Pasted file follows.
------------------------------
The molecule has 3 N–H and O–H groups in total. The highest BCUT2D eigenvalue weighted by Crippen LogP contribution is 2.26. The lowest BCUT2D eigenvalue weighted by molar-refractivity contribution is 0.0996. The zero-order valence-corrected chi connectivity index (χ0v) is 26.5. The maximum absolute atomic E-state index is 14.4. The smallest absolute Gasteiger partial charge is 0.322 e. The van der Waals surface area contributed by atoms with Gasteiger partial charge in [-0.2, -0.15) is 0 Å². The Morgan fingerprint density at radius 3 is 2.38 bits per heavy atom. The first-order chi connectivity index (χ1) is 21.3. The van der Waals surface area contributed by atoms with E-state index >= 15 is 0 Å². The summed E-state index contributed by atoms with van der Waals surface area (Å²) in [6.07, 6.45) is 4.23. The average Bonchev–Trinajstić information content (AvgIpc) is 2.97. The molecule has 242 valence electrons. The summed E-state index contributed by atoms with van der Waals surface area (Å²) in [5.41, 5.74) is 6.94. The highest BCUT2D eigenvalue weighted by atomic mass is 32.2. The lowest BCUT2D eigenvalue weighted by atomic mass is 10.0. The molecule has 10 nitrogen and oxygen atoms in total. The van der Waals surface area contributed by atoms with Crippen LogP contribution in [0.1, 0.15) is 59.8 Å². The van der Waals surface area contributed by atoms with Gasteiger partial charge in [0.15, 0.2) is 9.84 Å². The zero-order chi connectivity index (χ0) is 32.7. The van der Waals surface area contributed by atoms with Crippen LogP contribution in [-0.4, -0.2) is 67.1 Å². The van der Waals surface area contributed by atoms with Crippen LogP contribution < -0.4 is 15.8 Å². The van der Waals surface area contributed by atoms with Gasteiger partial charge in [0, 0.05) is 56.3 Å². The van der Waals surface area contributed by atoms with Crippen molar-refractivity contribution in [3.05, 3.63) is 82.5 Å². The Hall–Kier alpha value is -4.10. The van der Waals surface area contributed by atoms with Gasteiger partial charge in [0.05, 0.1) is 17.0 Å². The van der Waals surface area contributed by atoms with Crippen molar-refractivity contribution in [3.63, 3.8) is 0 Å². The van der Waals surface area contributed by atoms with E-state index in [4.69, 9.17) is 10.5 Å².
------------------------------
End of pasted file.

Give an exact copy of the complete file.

The molecule has 3 N–H and O–H groups in total. The highest BCUT2D eigenvalue weighted by Crippen LogP contribution is 2.26. The lowest BCUT2D eigenvalue weighted by molar-refractivity contribution is 0.0996. The zero-order valence-corrected chi connectivity index (χ0v) is 26.5. The maximum absolute atomic E-state index is 14.4. The smallest absolute Gasteiger partial charge is 0.322 e. The van der Waals surface area contributed by atoms with Gasteiger partial charge in [-0.2, -0.15) is 0 Å². The Morgan fingerprint density at radius 3 is 2.38 bits per heavy atom. The first-order chi connectivity index (χ1) is 21.3. The van der Waals surface area contributed by atoms with E-state index >= 15 is 0 Å². The summed E-state index contributed by atoms with van der Waals surface area (Å²) in [6.07, 6.45) is 4.23. The average Bonchev–Trinajstić information content (AvgIpc) is 2.97. The molecule has 242 valence electrons. The summed E-state index contributed by atoms with van der Waals surface area (Å²) in [5.41, 5.74) is 6.94. The highest BCUT2D eigenvalue weighted by atomic mass is 32.2. The lowest BCUT2D eigenvalue weighted by atomic mass is 10.0. The molecule has 10 nitrogen and oxygen atoms in total. The van der Waals surface area contributed by atoms with Crippen LogP contribution in [0.1, 0.15) is 59.8 Å². The van der Waals surface area contributed by atoms with Gasteiger partial charge in [0.15, 0.2) is 9.84 Å². The zero-order chi connectivity index (χ0) is 32.7. The van der Waals surface area contributed by atoms with Crippen LogP contribution in [-0.4, -0.2) is 67.1 Å². The van der Waals surface area contributed by atoms with Crippen LogP contribution < -0.4 is 15.8 Å². The van der Waals surface area contributed by atoms with Gasteiger partial charge in [0, 0.05) is 56.3 Å². The van der Waals surface area contributed by atoms with Crippen molar-refractivity contribution in [3.05, 3.63) is 82.5 Å². The Hall–Kier alpha value is -4.10. The van der Waals surface area contributed by atoms with Gasteiger partial charge in [0.05, 0.1) is 17.0 Å². The van der Waals surface area contributed by atoms with Crippen molar-refractivity contribution in [3.63, 3.8) is 0 Å². The van der Waals surface area contributed by atoms with E-state index in [4.69, 9.17) is 10.5 Å².